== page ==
Richard Dawkins first coined the word meme in a footnote to 1976’s The Selfish Gene. He suggested the idea as a way of understanding ideas according to evolutionary principles.
Dawkins identified three elements that make a meme successful.
– Longevity – how long does a meme last
– Fecundity – how many copies of itself does it generate
– Fidelity – how faithful are those copies to the original
Since then the idea of the meme has taken on a life of its own. And although the term is broad enough to cover a whole range of things (from body language to political slogans to musical melodies) since the main vector of the idea of the idea of the meme – the meme of the meme – is the Internet, the term has taken on a meaning specific to that medium.
There is some disagreement on what the word currently means. Are brand logos memes? Are YouTube videos? Increasingly, usage of the word indicates that what distinguishes a meme from other viral content is that it has been changed in some way. A meme is always viral but what is viral is not always a meme.
Are these icons memes?
Interestingly, this goes against one of Dawkins’s original principles – fidelity. But it suggests that Dawkins may have missed an element that is essential to the survival of a meme: adaptability. (This is a quality familiar to evolutionary science, of course, but since it generally applies to the organism rather than the gene, perhaps this is why Dawkins chose not to mention it.)
That copy-fidelity is less important than adaptability can be seen by the huge number of variations of the same meme, and the dominance, for a while, of particular meme-templates, Condescending Wonka, for instance, or Success Kid. It is also evident in meme sites like memegenerator or the endless tired variations on Keep Calm and Carry On, which even has its own keepcalm-o-matic site.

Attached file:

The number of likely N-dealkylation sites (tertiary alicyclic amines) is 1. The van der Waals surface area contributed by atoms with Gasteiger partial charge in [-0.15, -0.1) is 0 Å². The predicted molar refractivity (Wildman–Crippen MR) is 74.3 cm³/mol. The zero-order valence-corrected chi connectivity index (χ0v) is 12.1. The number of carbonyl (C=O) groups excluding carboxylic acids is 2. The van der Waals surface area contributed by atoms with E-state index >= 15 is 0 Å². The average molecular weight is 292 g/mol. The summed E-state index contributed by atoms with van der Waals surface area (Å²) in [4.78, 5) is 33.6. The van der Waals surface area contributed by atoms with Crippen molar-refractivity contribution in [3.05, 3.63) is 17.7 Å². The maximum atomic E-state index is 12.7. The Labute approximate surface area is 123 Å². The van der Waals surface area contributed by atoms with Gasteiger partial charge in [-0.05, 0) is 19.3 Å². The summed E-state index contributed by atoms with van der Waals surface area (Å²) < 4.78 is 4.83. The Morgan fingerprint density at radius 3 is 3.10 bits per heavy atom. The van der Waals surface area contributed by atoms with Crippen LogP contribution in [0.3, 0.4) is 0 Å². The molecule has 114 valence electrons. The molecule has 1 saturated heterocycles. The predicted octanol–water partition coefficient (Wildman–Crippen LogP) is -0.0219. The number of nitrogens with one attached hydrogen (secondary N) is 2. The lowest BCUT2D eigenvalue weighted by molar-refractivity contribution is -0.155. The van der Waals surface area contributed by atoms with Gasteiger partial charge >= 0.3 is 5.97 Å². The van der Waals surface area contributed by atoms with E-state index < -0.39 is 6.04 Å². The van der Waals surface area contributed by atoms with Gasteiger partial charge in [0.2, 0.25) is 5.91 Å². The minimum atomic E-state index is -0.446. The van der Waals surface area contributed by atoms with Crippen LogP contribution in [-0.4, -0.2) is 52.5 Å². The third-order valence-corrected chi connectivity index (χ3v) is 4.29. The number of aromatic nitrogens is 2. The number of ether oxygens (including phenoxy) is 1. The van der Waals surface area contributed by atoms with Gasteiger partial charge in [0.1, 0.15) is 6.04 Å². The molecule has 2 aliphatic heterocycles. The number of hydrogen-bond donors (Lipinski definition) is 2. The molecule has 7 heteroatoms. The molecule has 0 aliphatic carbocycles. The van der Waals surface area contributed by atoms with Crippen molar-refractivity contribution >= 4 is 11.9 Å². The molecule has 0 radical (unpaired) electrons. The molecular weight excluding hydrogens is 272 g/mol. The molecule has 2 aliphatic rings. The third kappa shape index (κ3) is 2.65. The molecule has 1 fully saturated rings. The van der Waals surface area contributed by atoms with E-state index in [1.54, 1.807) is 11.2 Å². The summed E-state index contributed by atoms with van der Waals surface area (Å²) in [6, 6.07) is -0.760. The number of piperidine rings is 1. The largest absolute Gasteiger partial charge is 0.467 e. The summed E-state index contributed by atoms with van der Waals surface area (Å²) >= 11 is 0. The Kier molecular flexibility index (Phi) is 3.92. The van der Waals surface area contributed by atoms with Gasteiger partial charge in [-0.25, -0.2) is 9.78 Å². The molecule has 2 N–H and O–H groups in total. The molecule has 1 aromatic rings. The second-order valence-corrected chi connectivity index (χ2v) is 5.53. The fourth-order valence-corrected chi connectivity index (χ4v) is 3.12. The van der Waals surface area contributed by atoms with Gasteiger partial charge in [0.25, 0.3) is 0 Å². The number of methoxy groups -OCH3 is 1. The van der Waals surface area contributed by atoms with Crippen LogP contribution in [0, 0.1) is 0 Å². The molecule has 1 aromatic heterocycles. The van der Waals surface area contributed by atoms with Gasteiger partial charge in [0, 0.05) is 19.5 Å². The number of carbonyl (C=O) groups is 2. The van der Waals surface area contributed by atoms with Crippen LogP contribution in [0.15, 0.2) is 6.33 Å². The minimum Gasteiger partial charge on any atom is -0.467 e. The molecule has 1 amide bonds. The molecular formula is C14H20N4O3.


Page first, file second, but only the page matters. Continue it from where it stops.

But the adaptability of the word meme itself means that it can be applied not just to funny cat pictures (even if that is what the internet was originally invented for). Memes have a way of plugging into the popular imagination, which should prove a powerful tool, not just in advertising – as in Virgin’s use of Success Kid – but also in developing narratives for social change.
Hover over the image to discover more memes.
The advantage of using memes this way is that it has the potential to harness public sentiment and to develop real grass-roots campaigns, as CSS, the Center for Story-based Strategy attempts to do.
Certainly it is one of the distinctive strengths of social media, that they can mobilize large but disparate groups.
However, memes are hard to control. The Casually Pepper-spraying Cop meme became a symbol for the Occupy movement almost spontaneously, but attempts to force a meme can end up backfiring, as when a right-wing group in America tried to co-opt a woman’s image for a political campaign. Again in the US presidential election of 2012, although President Obama benefitted from the Big Bird and Binders full of women memes, his campaign’s efforts to force the Romnesia meme failed.
And it’s the endless variability that makes memes so tricky to pin down. The meaning of the word itself is evolving in different directions. You can argue back and forth about what is and isn’t a meme, which may go to show that if the word itself lacks the fidelity that Dawkins mentions, it still has the longevity, fecundity, and variability to make it a true meme.